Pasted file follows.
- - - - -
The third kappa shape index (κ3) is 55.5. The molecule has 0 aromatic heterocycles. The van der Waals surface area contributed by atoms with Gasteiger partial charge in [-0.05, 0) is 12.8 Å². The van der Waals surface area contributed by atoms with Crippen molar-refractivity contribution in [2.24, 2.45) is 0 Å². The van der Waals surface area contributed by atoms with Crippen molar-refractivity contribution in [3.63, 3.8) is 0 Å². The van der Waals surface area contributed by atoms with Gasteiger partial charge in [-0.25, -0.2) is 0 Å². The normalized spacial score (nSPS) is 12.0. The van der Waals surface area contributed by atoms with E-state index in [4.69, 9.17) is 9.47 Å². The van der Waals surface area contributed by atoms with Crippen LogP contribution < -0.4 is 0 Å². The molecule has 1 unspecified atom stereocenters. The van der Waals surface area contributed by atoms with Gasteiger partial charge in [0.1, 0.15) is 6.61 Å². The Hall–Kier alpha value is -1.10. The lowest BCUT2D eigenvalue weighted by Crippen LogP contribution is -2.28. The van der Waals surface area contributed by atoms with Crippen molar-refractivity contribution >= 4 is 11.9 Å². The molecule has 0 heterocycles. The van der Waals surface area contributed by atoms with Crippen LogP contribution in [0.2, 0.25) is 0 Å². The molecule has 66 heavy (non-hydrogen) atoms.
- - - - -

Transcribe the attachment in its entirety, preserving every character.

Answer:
The third kappa shape index (κ3) is 55.5. The molecule has 0 aromatic heterocycles. The van der Waals surface area contributed by atoms with Gasteiger partial charge in [-0.05, 0) is 12.8 Å². The van der Waals surface area contributed by atoms with Crippen molar-refractivity contribution in [2.24, 2.45) is 0 Å². The van der Waals surface area contributed by atoms with Crippen molar-refractivity contribution in [3.63, 3.8) is 0 Å². The van der Waals surface area contributed by atoms with Gasteiger partial charge in [-0.25, -0.2) is 0 Å². The normalized spacial score (nSPS) is 12.0. The van der Waals surface area contributed by atoms with E-state index in [4.69, 9.17) is 9.47 Å². The van der Waals surface area contributed by atoms with Crippen LogP contribution < -0.4 is 0 Å². The molecule has 1 unspecified atom stereocenters. The van der Waals surface area contributed by atoms with Gasteiger partial charge in [0.1, 0.15) is 6.61 Å². The Hall–Kier alpha value is -1.10. The lowest BCUT2D eigenvalue weighted by Crippen LogP contribution is -2.28. The van der Waals surface area contributed by atoms with Crippen molar-refractivity contribution >= 4 is 11.9 Å². The molecule has 0 heterocycles. The van der Waals surface area contributed by atoms with Crippen LogP contribution in [0.2, 0.25) is 0 Å². The molecule has 66 heavy (non-hydrogen) atoms.